Various Marine Fisheries rules in effect as of Wednesday

Sixty-nine Marine Fisheries Commission rules went into effect Wednesday, including rules pertaining to marking requirements for commercial pots and trotlines; license and permit suspensions and revocations; shellfish and crustacea management and processing; recordkeeping requirements and tournament licenses; and importation permits. The rules were amended and/or readopted under a state mandated periodic review schedule.

Marking commercial pots and trotlines – A change to marking requirements for the commercial use of pots (15A NCAC 03J .0301) and commercial trotlines (15A NCAC 03J .0305) will require the gear owner’s last name and initials be identified on each buoy as a baseline. Previously, it was not specified how the owner was to be identified unless a vessel was used, and the markings were only required for trotlines when used for recreational purposes.

License and Permit Suspensions and Revocations:

  • Changes to 15A NCAC 03P .0101 provide the ability for a statement about license suspension and revocation to be sent to the Division of Marine Fisheries by electronic mail, not just via U.S. mail. Subsequent changes shorten the time period from 15 days to 10 days to reflect the flexibility electronic mail provides and to ensure timely protection of the resources under the authority of the Marine Fisheries Commission. For the protection of endangered or threatened species or a species managed by a quota, the time period is further shortened to five days, consistent with the severity of a possible violation leading to permit or license suspension or revocation.
  • Changes to 15A NCAC 03O .0111 address the rare situation if the Division of Marine Fisheries issues a license in error. Proposed changes establish the authority in rule for such a license to be required to be surrendered immediately upon service by an agent of the Fisheries Director to the stakeholder to surrender the license. Existing rule 15A NCAC 03O .0110 addresses refund of any license fees in such an instance.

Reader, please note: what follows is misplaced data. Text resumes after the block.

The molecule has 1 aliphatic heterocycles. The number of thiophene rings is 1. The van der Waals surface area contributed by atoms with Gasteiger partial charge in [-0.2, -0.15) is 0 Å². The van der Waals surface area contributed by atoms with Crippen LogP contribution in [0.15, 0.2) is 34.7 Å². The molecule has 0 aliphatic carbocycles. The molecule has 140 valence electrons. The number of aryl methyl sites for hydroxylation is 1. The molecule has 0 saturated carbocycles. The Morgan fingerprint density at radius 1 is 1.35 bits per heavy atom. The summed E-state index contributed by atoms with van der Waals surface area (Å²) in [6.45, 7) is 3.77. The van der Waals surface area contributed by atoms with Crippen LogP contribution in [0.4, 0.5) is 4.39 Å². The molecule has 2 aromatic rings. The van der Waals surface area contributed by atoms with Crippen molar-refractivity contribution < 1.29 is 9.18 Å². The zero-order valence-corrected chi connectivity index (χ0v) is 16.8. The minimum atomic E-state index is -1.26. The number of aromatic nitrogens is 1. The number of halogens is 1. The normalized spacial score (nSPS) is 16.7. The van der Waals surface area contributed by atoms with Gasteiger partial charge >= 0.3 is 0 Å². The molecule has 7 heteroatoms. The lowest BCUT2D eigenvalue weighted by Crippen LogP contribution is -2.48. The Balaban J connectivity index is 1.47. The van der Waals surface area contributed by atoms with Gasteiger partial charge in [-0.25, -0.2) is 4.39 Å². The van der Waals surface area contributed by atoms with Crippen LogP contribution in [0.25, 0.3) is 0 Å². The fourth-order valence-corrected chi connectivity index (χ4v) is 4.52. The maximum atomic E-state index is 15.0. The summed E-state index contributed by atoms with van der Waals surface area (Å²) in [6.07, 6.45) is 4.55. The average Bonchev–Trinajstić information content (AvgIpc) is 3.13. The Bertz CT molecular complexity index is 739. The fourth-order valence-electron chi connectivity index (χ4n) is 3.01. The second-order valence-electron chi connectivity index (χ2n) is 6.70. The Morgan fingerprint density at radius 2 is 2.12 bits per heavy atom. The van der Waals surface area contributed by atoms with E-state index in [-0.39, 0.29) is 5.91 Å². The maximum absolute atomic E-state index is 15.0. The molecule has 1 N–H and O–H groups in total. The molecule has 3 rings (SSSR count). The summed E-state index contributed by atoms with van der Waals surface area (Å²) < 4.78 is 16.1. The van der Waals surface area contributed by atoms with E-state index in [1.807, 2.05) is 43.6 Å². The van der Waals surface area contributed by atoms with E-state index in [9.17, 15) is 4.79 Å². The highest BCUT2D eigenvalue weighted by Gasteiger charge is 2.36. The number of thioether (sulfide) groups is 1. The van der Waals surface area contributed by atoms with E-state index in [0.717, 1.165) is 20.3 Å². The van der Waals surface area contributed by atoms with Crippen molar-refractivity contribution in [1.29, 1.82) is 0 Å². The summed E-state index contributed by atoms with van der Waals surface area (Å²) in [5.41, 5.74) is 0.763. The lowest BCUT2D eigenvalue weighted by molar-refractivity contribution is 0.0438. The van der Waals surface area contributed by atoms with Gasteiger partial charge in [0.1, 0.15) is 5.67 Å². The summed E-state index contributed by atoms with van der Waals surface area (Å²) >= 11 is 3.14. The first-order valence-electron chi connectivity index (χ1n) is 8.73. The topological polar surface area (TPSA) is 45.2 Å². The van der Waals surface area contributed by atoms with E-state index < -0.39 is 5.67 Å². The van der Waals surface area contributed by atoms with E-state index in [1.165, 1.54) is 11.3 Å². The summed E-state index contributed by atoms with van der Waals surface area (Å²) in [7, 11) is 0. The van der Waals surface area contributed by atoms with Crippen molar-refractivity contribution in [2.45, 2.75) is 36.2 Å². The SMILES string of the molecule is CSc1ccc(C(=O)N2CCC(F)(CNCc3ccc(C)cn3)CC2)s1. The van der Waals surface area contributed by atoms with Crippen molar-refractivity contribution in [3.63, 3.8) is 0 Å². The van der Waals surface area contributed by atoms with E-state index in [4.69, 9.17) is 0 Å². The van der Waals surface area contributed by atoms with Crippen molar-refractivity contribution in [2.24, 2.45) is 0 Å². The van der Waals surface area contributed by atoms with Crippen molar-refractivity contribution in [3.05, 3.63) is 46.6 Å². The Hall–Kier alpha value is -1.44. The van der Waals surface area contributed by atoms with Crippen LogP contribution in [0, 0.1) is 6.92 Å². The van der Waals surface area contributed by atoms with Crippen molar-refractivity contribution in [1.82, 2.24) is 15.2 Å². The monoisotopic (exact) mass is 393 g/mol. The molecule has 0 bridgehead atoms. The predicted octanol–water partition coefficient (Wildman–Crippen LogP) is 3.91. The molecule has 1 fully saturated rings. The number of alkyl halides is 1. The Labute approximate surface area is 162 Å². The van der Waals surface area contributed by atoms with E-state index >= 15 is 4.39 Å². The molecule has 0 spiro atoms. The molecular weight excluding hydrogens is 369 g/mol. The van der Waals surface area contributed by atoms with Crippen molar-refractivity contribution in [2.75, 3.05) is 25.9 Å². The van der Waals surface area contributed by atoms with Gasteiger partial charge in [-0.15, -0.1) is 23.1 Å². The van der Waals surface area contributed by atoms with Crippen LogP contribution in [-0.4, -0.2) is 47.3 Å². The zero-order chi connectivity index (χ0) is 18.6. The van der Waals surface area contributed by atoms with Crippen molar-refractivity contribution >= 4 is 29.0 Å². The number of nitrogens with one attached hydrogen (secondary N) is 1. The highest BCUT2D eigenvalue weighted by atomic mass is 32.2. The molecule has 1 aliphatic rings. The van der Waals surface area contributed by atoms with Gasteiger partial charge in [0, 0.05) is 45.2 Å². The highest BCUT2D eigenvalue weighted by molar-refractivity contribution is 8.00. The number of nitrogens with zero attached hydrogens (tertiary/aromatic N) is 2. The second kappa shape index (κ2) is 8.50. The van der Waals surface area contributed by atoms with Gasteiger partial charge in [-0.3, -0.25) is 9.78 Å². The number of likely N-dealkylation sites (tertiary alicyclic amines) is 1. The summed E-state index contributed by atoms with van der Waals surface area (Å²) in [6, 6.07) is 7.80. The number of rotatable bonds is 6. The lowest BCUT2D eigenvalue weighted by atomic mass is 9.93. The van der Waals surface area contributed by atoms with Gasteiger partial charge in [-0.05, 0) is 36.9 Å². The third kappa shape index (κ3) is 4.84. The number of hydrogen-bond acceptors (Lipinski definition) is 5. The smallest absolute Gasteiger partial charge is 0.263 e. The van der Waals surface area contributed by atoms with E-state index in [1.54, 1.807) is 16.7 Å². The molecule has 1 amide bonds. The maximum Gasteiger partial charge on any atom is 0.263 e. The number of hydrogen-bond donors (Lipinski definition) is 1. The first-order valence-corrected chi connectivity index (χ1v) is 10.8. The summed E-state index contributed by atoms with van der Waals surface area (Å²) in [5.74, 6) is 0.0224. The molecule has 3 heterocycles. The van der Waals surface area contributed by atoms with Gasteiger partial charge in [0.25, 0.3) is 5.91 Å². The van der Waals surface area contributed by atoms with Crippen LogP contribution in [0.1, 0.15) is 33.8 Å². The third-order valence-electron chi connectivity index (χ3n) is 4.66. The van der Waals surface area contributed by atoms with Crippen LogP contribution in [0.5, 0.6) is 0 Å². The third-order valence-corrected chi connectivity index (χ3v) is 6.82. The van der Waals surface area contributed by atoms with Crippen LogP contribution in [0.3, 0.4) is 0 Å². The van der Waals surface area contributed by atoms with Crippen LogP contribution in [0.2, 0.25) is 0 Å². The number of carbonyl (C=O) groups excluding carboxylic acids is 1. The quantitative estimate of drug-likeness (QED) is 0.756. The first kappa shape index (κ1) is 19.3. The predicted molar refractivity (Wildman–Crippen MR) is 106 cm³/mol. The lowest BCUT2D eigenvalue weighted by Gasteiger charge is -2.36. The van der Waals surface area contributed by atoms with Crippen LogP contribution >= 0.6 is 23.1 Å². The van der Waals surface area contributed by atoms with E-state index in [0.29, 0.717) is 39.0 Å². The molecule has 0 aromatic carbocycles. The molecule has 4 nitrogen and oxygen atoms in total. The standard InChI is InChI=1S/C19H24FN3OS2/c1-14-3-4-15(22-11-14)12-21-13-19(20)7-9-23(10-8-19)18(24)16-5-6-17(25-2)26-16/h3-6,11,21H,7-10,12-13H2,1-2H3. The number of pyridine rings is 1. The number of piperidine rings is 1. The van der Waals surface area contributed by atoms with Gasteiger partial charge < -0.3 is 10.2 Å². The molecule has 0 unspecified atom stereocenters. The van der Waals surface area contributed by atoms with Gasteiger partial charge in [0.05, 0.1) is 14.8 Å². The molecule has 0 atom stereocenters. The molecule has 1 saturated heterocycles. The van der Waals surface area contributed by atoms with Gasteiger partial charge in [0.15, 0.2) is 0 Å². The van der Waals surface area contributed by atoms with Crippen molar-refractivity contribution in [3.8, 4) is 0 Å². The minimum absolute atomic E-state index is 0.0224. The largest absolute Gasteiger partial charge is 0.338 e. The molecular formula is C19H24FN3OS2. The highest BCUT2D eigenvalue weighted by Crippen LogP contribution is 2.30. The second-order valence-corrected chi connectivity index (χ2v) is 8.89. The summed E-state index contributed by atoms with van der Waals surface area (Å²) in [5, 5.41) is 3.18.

Shellfish and Crustacea – Changes to shellfish management areas and for protection of public health:

  • Define Shellfish Management Areas, Seed Oyster Management Areas, and Oyster Sanctuaries, to assist stakeholders and Division of Marine Fisheries resource managers in differentiating between management tools and understanding the intended management strategies for each.
  • Broaden the Fisheries Director’s proclamation authority to address variable conditions for the management of the different types of shellfish management areas:
    • Changes to 15A NCAC 03K .0103 and .0209 allow the Fisheries Director to designate or modify boundaries of Shellfish Management Areas and Oyster Sanctuaries to address variable conditions of biological impacts or variable spatial distribution, such as shifting reef materials, and to specify marking requirements. Additional changes allow the Fisheries Director to restrict the use of fishing gears on Oyster Sanctuaries.
    • Changes to 15A NCAC 03K .0208 allow the Fisheries Director to modify or close Seed Oyster Management Areas for the protection of public health or because the areas are no longer productive.
  • Make it unlawful to engage in shellfish and crustacea processing without the required permits and shellfish tags.

Recordkeeping Requirements and Tournament Licenses – Changes to 15A NCAC 03O .0101 and .0102 and to 15A NCAC 03I .0114 remove the time requirement for obtaining a tournament license and broaden the types of recordkeeping permissible for inspection by Marine Patrol at fish dealer locations by including electronic trip tickets.

Importation Permits – Changes to 15A NCAC 03I .0104 require the sizes and quantities of species to be included in the disease-free certificate for a “Permit to Introduce, Transfer, or Hold Imported Marine and Estuarine Organisms”, not just the type of species. These changes help provide better protection of the resources.

Other rule changes are minor in that they codify regulations already in effect by proclamation or law, or correct grammar and punctuation, update agency names, and make other minor technical changes.

Read the text of the rules in the March 15, 2023 Supplement to North Carolina Marine Fisheries Commission Rules April 1, 2020 at

For more information, contact Catherine Blum, Rules Coordinator for the Division of Marine Fisheries, at